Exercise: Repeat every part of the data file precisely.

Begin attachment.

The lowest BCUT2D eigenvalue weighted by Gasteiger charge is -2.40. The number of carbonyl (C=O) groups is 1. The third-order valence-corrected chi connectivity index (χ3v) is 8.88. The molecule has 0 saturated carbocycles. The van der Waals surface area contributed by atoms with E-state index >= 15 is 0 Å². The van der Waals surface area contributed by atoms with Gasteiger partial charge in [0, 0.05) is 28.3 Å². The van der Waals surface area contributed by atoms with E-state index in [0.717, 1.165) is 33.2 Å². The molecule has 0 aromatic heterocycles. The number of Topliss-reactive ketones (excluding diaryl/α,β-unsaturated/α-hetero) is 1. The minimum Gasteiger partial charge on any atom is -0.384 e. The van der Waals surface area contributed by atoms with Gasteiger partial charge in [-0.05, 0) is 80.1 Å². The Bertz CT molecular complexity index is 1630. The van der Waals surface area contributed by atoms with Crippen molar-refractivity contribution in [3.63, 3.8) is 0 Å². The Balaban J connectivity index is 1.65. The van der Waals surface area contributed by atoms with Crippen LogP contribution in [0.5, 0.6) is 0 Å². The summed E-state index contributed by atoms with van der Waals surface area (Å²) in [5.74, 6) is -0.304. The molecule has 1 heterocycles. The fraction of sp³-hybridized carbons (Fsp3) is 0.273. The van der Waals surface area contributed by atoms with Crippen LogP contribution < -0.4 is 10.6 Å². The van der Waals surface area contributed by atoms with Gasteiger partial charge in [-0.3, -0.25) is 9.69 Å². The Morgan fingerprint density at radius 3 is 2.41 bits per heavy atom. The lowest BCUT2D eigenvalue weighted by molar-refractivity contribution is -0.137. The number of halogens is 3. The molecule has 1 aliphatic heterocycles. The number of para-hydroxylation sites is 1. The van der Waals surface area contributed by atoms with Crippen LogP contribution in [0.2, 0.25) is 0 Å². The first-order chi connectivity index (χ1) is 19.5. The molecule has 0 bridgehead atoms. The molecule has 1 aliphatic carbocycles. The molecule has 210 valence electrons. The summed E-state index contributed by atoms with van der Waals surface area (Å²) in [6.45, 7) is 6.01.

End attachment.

The lowest BCUT2D eigenvalue weighted by Gasteiger charge is -2.40. The number of carbonyl (C=O) groups is 1. The third-order valence-corrected chi connectivity index (χ3v) is 8.88. The molecule has 0 saturated carbocycles. The van der Waals surface area contributed by atoms with E-state index >= 15 is 0 Å². The van der Waals surface area contributed by atoms with Gasteiger partial charge in [0, 0.05) is 28.3 Å². The van der Waals surface area contributed by atoms with E-state index in [0.717, 1.165) is 33.2 Å². The molecule has 0 aromatic heterocycles. The number of Topliss-reactive ketones (excluding diaryl/α,β-unsaturated/α-hetero) is 1. The minimum Gasteiger partial charge on any atom is -0.384 e. The van der Waals surface area contributed by atoms with Gasteiger partial charge in [-0.05, 0) is 80.1 Å². The Bertz CT molecular complexity index is 1630. The van der Waals surface area contributed by atoms with Crippen molar-refractivity contribution in [3.63, 3.8) is 0 Å². The Balaban J connectivity index is 1.65. The van der Waals surface area contributed by atoms with Crippen LogP contribution in [0.5, 0.6) is 0 Å². The summed E-state index contributed by atoms with van der Waals surface area (Å²) in [5.74, 6) is -0.304. The molecule has 1 heterocycles. The fraction of sp³-hybridized carbons (Fsp3) is 0.273. The van der Waals surface area contributed by atoms with Crippen LogP contribution < -0.4 is 10.6 Å². The van der Waals surface area contributed by atoms with Gasteiger partial charge in [-0.3, -0.25) is 9.69 Å². The Morgan fingerprint density at radius 3 is 2.41 bits per heavy atom. The lowest BCUT2D eigenvalue weighted by molar-refractivity contribution is -0.137. The number of halogens is 3. The molecule has 1 aliphatic heterocycles. The number of para-hydroxylation sites is 1. The van der Waals surface area contributed by atoms with Crippen LogP contribution in [0.2, 0.25) is 0 Å². The first-order chi connectivity index (χ1) is 19.5. The molecule has 0 bridgehead atoms. The molecule has 1 aliphatic carbocycles. The molecule has 210 valence electrons. The summed E-state index contributed by atoms with van der Waals surface area (Å²) in [6.45, 7) is 6.01.